By Pranav Subramanyan
Globally, media and entertainment companies are facing an existential crisis. Despite being late starters, Indian companies in this space are also experiencing these death throes, especially following the announcement of two likely mega mergers that could be formed in 2024. We are referring to the Zee-Sony merger and Reliance Jio’s talks with Walt Disney.
While Zee-Sony (now Culver Max Entertainment) began back in 2021, Reliance started discussions with Walt Disney for their India assets only in 2023. In case both these deals go through, India could witness a duopoly with 175-plus channels and four streaming services, including the popular Disney Hotstar, Zee5 and SonyLiv and the emerging JioCinema.
Will the big fish eat up the small ones?
Before going into the deals, let’s take a look at some of the questions that emerge on the future of the media and entertainment business in India. What does it mean for the smaller players as well as content creators on public platforms? Would these players be able to cope with the massive budgets that these merged entities have at their disposal?
The market concentration that would definitely occur if and when both the deals go through could definitely impact the smaller players as well as the content creators, who would face a much higher entry barrier. For the creators, artists and other entities who create content on a much smaller scale, the challenge of showcasing their wares becomes more difficult.
Even the big fish have nowhere to go now
Without doubt, these mega deals are necessitated by the need to enhance their reach and maximize market share at a time when advertising dollars are getting choked due to the economic uncertainty still plaguing the markets. The other story worth noting is that India today stands second behind China when it comes to digital media consumption and the headroom that is available for growth will elude the players who start off late.
That Reliance and the Sony-Zee combine are seeking to target the two big global entities – Netflix and Amazon Prime – is also a no-brainer. That these two are the only ones actually making money amongst a surfeit of pureplay streaming services is also not lost on the Indian entities attempting to create a broader audience for their content.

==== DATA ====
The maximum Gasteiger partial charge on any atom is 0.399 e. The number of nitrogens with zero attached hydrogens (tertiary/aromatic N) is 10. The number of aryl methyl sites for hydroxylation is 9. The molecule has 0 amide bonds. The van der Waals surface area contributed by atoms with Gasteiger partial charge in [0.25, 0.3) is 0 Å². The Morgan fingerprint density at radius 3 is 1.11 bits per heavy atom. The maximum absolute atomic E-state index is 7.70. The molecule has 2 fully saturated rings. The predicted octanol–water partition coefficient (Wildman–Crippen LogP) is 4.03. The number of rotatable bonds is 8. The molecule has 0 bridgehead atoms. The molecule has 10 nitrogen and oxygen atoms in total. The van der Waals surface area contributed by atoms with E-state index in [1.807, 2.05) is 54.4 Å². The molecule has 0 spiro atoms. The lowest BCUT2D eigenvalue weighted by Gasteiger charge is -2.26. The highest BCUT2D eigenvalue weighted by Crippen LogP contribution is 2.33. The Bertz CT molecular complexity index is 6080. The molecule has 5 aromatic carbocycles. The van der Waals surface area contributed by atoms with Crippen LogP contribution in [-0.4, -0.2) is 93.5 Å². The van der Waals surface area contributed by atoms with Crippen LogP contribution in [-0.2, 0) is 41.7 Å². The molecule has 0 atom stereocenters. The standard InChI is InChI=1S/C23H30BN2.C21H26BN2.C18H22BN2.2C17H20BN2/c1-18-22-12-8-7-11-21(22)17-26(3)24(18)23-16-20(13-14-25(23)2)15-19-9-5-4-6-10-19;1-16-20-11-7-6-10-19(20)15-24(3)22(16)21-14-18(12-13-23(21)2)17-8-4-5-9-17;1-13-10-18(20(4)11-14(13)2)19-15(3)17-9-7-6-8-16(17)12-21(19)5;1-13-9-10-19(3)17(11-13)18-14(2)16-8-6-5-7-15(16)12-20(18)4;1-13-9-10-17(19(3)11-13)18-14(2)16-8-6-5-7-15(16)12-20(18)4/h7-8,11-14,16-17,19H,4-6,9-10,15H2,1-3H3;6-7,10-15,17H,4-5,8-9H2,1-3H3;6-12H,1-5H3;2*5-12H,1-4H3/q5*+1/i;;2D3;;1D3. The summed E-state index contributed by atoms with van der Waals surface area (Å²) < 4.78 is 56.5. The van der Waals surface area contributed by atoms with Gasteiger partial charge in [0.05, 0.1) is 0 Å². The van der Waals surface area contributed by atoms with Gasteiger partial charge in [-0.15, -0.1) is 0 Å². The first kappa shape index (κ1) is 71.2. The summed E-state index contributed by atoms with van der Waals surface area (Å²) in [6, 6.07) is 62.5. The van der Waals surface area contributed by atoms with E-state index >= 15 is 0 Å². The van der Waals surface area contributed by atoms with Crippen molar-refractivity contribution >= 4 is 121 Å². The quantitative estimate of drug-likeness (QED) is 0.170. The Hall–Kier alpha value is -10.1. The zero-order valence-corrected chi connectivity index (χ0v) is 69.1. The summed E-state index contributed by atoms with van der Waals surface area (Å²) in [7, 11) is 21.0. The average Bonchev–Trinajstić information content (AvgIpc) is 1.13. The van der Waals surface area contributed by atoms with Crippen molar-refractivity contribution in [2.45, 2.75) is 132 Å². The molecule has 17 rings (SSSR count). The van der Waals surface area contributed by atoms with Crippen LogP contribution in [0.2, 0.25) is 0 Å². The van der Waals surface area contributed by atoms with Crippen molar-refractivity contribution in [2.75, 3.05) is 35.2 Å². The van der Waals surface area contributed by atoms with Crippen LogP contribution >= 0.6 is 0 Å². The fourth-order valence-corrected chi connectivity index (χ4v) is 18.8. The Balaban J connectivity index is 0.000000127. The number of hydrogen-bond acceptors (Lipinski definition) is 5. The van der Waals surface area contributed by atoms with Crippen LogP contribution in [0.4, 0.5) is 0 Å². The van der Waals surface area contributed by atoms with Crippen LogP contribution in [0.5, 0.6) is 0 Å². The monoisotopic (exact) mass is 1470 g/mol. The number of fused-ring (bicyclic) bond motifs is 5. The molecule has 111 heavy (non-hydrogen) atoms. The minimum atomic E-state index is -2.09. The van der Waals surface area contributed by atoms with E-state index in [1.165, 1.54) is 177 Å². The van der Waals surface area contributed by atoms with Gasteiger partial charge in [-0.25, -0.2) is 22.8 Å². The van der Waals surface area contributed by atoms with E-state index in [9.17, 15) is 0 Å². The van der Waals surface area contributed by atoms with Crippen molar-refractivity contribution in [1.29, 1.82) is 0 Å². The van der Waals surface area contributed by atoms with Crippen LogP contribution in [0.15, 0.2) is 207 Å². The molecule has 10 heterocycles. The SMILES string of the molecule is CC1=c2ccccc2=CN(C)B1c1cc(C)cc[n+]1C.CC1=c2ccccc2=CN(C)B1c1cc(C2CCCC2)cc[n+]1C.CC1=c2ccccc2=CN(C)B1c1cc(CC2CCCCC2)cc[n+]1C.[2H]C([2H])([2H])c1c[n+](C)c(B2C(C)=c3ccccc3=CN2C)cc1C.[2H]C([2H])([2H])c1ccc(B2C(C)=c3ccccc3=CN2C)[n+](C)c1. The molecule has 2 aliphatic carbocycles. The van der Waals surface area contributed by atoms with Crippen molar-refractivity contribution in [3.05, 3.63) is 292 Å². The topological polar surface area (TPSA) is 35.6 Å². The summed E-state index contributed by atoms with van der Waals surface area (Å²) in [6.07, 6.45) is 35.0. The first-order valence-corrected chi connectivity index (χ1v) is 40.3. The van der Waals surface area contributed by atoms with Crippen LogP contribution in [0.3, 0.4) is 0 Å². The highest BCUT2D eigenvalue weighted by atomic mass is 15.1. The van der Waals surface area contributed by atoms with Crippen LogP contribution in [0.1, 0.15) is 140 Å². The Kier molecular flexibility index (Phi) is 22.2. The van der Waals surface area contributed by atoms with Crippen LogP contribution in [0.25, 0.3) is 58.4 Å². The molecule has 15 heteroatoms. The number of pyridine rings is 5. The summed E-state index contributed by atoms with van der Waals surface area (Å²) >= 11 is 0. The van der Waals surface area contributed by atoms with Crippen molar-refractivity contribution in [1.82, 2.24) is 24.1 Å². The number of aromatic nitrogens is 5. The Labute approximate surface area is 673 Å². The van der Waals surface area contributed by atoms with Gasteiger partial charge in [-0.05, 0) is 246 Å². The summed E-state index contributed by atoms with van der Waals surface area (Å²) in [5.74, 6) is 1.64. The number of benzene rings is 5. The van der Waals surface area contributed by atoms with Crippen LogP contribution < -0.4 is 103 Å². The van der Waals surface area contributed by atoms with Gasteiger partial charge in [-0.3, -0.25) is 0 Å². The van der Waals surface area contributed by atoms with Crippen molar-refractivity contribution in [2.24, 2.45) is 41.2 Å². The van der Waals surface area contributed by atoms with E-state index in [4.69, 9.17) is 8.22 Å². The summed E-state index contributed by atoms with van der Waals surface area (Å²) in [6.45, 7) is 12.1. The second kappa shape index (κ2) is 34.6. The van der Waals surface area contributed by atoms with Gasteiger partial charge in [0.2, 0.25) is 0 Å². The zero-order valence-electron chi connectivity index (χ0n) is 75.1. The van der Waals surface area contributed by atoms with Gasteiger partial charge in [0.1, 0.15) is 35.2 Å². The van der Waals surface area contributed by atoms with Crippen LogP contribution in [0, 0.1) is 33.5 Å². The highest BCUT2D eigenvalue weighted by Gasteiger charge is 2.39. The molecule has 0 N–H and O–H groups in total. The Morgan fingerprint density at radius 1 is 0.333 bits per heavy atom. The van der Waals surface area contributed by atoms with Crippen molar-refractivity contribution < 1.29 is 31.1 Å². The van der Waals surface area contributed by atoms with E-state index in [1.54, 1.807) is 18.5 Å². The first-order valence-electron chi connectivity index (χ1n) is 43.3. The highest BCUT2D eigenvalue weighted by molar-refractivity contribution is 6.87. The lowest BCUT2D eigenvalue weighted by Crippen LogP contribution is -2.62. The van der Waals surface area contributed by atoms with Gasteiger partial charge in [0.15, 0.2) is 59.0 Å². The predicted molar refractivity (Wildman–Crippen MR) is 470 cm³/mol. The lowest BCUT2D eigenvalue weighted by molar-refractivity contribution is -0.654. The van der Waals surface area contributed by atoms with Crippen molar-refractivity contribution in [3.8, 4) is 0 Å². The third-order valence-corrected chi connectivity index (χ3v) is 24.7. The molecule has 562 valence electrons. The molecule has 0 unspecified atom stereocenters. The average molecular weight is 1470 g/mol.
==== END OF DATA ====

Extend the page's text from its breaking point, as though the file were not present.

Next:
At the same time, legacy broadcasters were forced to launch streaming services to keep pace with the fast-paced growth of digital natives in India, given the ultra low costs of data in mobile telephony and the availability of free services such as YouTube and DailyMotion. However, these players who went digital are already struggling due to the high operation costs, which makes them easy prey for bigger networks with larger wallets to acquire them.
The growing challenges for the Big Fish
One cannot blame them though as a recent Ormax survey revealed the existence of 481 million subscribers and 102 million active subscribers for OTT platforms in India. While a majority of these are in large cities, the audience from the smaller towns and cities continue to restrict themselves to the free to use digital channels. Which is where YouTube scores as they rely heavily on ads to fund their operations.
The challenge comes when the OTT content creation costs escalates and the growth rate of subscriptions decline. During the Covid lockdown phase and a year later, subscriptions grew by 20% annually but the rate slipped to 13% in the succeeding 12 months. Which means both broadcasters and channels need to up the production costs to retain the eyeballs.
The future may not be as bad as it looks
So, if one were to look at it carefully, the years ahead could witness a war of attrition between these post-merger monoliths and the smaller players where the former continue to focus on the big cities with big shows and movies and the latter rely heavily on the smaller towns and villages with snackable content such as the ones YouTubers are creating and making money with.
Of course, one could also expect an interplay between the two worlds when the likes of Vir Das pick up an international Emmy and get snapped up by a large OTT platform. At the same time, we see large production houses such as Yash Raj Films hitting pay dirt with their maiden OTT release while smaller media companies end up getting early views on regional platforms.
The case of the Great Indian Kitchen, a Malayalam movie without stars and made on a shoestring budget during the lockdown was premiered on a local channel before Amazon Prime stepped in and bought the rights for a larger release. The movie went on to become a major hit on the OTT circuit thanks to its content quality that also led to a slew of remakes.
However, OTT platforms are only one side of the story. There’s more happening on the music streaming side, which we will keep for another blog at another time. So, keep watch!